Most Recent Books

Ericsson, K.A., Hoffman, R.R., Kozbelt, A., and Williams, M. (2018). Cambridge handbook of expertise and expert performance (2nd. ed.). Cambridge: Cambridge University Press.

White, R.A.,  Çoltekin, A., and Hoffman, R.R. (Eds.) (2018). Remote sensing and cognition: Human factors in image interpretation. Boca Raton, FL: CRC Press.

Hoffman, R.R., et al.  (2017). Minding the weather: How expert forecasters think.  Cambridge, MA: MIT Press.

Hoffman, R.R. and Smith, P. (2017). Cognitive Systems Engineering: The Future for a Changing World. Boca Raton, FL: Taylor & Francis.

Hoffman, R.R., et al. (2014). Accelerated Expertise: Training for High Proficiency in a Complex World. Boca Raton, FL: Taylor and Francis/CRC Press.

Hoffman, R.R. (Au., Ed.) (2012). Collected Essays on Human-Centered Computing, 2001-2011. New York: IEEE Computer Society Press.

Hoffman, R.R. and Militello, L.G. (2008). Perspectives on Cognitive Task Analysis: Historical Origins and Modern Communities of Practice. Boca Raton, FL: Taylor and Francis.

Crandall, B., Klein, G., and Hoffman R.R. (2006). Working Minds: A Practitioner’s Guide to Cognitive Task Analysis.  Cambridge, MA: MIT Press.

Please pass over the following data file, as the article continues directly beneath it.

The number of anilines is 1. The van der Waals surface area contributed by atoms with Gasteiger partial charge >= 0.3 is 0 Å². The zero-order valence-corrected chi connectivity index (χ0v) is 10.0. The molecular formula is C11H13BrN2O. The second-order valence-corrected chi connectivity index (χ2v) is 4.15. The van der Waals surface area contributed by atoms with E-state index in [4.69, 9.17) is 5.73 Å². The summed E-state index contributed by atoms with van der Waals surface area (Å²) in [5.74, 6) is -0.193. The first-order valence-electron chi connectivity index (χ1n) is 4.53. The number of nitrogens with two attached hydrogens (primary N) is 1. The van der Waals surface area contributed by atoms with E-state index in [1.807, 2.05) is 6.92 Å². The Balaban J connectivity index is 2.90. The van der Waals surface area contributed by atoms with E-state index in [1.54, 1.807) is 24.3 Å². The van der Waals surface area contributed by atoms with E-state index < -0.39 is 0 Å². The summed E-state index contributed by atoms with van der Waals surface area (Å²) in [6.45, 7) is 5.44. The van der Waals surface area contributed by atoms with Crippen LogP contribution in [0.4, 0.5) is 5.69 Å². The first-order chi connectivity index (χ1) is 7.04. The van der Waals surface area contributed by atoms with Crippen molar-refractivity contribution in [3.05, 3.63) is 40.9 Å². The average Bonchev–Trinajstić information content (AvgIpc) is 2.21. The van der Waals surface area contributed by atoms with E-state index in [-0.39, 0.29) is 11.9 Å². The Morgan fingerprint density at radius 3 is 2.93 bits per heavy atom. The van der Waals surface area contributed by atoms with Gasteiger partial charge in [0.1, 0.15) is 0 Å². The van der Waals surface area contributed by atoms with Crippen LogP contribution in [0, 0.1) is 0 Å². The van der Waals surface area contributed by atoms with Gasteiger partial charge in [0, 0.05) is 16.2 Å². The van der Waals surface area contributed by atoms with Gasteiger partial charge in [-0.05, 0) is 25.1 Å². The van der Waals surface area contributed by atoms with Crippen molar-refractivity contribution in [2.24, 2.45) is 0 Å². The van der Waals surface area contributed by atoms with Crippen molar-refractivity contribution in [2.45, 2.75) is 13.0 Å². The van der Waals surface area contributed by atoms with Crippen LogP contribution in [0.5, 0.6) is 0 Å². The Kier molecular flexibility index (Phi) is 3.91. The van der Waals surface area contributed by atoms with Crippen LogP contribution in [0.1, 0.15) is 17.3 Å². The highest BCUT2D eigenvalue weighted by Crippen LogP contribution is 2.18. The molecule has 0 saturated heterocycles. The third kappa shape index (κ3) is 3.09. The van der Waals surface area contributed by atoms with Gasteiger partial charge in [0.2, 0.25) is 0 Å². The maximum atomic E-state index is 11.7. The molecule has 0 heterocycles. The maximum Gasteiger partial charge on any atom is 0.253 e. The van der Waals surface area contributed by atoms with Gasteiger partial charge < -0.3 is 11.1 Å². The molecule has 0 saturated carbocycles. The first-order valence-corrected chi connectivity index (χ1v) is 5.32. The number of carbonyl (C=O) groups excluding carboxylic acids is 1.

Selected Recent Publications

Hoffman, R.R., Jalaeian, M., Tate, C., Klein, G., & Mueller, S .T. (2023, May). Evaluating machine-generated explanations: A “Scorecard” method for AI measurement science. Frontiers in Computer Science, 5.[]

Hoffman, R.R., Mueller, S.T., Klein, G., Jalaeian, M., & Tate, C. (2023, August). Explainable AI: roles and stakeholders, desirements and challenges.  Frontiers in Computer Science, 5. []

Klein, G., Hoffman, R.R., Clancey, W.J., Muller, S.Y., Jentsch, F., and Jalaeian, M. (2023). “Minimum Necessary Rigor” in empirically evaluating human-AI work systems.  The AI Magazine. [ ]

Hoffman, R.R., Miller, T. Klein, G.,. Mueller, C.T. and Clancey, W.J. (2023). Increasing the value of XAI for users: A psychological perspective. Kunstliche Intelligenz. []

Hoffman, R.R., Jalaeian, M., Tate, C., Klein, G., & Mueller, S .T. (2023, May). Evaluating machine-generated explanations: A “Scorecard” method for AI measurement science. Frontiers in Computer Science, 5[]